Day nine brings us two poems from David Biespiel, “The Ex Lovers Close Down the Hawthorne Boulevard Bars on the 1000th Night of the War,” and “Mississippi God Damn,” both from his latest collection, The Book of Men and Women (© 2009, University of Washington Press). “Mississippi God Damn” previously appeared in Poetry.
THOUGHTS ABOUT THE POEMS
The Book of Men and Women hinges on the power, frailties, musings and failings of relationships, whether man’s relationship with himself, the comings and goings of a couple, or how we relate with the infinite. The fight-or-flight mentality of a given situation — the tug and push between people and energies — is on display in “The Ex-Lovers,” and the poem’s cadence and music balances against the actors’ wanderings. Meanwhile, “Mississippi God Damn” reads like the quick whip of heartbreak and lost chance as told by a drifter who takes off through a series of back pages.
The Ex Lovers Close Down the Hawthorne Boulevard Bars on the 1000th Night of the War
In this city of puddles they smirk and roam, boast and weep. Their
gobbledy-gook is as good as code,
Their names retrofitted with fear, their condition all headache.
There are parables for this behavior, a proper blab, and none more
rapacious, none more true
Than the teary king, his picture hanging from the billboards and
bridges. The teary king,
Divine, jacked-off, peevish, unharmed, like a hideous garden heavy
Most nights they’re livid. They’re lifters. They pilfer and dance with
stern faces, cagey
With their suckled scat, unshaken by the drill, until the cask goes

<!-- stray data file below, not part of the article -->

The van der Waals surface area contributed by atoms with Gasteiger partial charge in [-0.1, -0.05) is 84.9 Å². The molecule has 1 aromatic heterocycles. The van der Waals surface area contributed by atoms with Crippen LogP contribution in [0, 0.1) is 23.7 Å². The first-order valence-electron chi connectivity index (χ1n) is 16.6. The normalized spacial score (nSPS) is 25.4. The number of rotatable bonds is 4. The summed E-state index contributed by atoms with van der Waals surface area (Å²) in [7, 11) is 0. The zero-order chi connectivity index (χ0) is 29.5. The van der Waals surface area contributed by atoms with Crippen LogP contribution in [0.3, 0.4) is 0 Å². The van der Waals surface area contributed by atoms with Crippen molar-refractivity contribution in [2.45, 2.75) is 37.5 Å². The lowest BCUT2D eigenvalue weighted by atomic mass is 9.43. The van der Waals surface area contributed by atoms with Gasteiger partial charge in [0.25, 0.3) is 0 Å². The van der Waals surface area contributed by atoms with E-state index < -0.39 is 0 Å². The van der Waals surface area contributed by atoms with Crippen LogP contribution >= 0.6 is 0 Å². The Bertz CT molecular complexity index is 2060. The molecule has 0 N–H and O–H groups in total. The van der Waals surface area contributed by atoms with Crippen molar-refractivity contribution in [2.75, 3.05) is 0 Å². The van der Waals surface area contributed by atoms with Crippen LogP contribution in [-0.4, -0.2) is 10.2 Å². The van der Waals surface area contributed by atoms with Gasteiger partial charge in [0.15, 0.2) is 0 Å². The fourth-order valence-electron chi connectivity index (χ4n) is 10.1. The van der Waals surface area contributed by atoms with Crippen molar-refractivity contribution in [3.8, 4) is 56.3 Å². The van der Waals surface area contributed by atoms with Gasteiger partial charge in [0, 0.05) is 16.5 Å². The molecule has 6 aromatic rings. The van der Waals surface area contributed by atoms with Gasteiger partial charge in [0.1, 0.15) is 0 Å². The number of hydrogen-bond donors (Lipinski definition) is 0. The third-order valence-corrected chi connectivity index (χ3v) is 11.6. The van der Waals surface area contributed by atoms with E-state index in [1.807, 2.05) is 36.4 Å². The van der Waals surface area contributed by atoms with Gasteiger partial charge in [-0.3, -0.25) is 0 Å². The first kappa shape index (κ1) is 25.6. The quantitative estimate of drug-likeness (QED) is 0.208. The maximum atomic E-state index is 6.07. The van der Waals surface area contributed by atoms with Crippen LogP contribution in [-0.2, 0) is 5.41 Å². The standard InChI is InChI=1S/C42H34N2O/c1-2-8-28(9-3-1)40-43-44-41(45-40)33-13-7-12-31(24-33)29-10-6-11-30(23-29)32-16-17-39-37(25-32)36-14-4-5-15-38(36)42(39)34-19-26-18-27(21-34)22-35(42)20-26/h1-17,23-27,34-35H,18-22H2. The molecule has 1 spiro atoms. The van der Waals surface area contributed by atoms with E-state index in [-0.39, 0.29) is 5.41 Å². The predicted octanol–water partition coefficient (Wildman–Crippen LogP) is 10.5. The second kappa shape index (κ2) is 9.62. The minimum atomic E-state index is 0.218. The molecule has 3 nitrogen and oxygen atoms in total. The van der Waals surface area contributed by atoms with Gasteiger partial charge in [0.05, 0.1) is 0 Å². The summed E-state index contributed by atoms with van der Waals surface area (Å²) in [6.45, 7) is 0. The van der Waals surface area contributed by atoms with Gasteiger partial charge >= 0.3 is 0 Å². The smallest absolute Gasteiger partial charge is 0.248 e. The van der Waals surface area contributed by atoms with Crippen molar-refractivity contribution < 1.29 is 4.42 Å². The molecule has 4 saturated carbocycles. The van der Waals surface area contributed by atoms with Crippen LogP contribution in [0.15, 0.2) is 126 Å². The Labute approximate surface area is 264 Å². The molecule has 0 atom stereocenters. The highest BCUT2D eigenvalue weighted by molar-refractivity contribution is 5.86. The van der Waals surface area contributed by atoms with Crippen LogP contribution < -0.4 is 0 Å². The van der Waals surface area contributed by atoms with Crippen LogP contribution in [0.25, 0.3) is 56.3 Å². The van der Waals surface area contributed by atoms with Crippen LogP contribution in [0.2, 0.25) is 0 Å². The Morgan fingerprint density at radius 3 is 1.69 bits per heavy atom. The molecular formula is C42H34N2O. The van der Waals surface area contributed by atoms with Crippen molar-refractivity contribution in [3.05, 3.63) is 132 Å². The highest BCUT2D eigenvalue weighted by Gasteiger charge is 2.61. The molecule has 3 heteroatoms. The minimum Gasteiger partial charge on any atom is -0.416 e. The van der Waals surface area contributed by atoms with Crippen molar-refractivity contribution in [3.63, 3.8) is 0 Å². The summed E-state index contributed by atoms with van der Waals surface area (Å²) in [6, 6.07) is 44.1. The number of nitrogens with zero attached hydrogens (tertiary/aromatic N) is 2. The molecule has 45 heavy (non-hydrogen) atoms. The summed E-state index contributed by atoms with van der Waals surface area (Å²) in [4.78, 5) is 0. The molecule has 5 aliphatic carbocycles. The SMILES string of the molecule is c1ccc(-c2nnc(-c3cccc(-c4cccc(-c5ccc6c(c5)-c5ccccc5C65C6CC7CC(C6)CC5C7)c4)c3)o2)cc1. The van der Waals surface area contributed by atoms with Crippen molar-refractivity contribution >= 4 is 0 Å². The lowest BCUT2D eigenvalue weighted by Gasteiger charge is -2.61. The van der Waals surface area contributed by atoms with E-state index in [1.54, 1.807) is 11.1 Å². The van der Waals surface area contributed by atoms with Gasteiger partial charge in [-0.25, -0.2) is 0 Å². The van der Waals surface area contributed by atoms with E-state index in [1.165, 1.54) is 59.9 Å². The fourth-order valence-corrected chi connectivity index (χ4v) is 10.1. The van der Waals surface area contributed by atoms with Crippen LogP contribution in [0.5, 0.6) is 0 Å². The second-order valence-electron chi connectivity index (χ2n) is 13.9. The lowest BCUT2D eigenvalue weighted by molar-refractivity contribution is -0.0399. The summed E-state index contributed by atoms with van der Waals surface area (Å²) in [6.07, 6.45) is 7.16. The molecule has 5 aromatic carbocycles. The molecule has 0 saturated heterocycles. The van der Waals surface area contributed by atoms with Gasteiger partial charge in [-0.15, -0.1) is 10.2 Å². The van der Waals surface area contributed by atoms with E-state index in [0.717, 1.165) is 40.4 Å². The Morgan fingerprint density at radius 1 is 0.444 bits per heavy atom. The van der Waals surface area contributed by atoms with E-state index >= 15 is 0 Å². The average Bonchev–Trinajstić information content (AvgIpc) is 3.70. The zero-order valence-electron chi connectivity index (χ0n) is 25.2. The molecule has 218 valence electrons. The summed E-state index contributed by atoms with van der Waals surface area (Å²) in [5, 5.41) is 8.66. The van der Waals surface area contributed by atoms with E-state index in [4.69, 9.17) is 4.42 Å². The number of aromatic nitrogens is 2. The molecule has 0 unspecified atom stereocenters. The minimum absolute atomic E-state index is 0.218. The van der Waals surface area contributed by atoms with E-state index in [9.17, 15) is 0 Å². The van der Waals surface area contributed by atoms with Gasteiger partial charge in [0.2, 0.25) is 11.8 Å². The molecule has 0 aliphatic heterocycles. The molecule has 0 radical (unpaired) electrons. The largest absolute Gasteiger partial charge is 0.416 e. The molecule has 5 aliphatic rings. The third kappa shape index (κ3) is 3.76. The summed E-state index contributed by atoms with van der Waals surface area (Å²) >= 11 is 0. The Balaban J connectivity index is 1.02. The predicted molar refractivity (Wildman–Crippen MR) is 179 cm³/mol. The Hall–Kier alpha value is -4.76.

That’s when they go starkly through the streets and play their dark
bodies like cards
And frighten themselves — he with his mopey joy, she with her long
Their lappets dragging in the gutters, as they dart in the alleys like
botched and dreamy punks.
Mississippi God Damn
Here in this strumming light which the generations can’t downshift
And with the land gushing its courtesies of iron, and the shallow
Caustic or strangely gussied up like dogs with dark collars, I lose
And what druthers I had are just trouble now, unconditional, all
in the air.
What’s got me upset are the dead. They go too slow. They’re
Just plain rotten — even a beating heart hardly tingles.
The crimes, the land, the lost second sight, the prayers—
None of these are picking the cotton out of the lies.
And no banter between the roots and the tombs.
And no thoughts boycotting the feelings. The old rooms,
The shadow towns, the rebel yelling, the Confederate daughters,
And the themes of homesteads get hushed in the months-long heat.
I’ve gotten too damn lazy to pluck a duplicate heart,
Unearth a body, a song, an I-just-don’t-know-what kind of fly.
That’s just the trouble — the genie’s not gentle, the stomach
Can’t stomach the risk of being right, good, unknown, me.
And if I race to the dry river where the bodies are pushing through,
The bones peering like children from behind a curtain of dirt, then
Shall judge the living? And if that’s a test what frown is needed,
What game face does everybody know to put on? What hoof? What
A Poet a Day is a month-long celebration of poets and poetry, in honor of National Poetry Month. Writers reserve all rights to their work, and all work appears with their permission.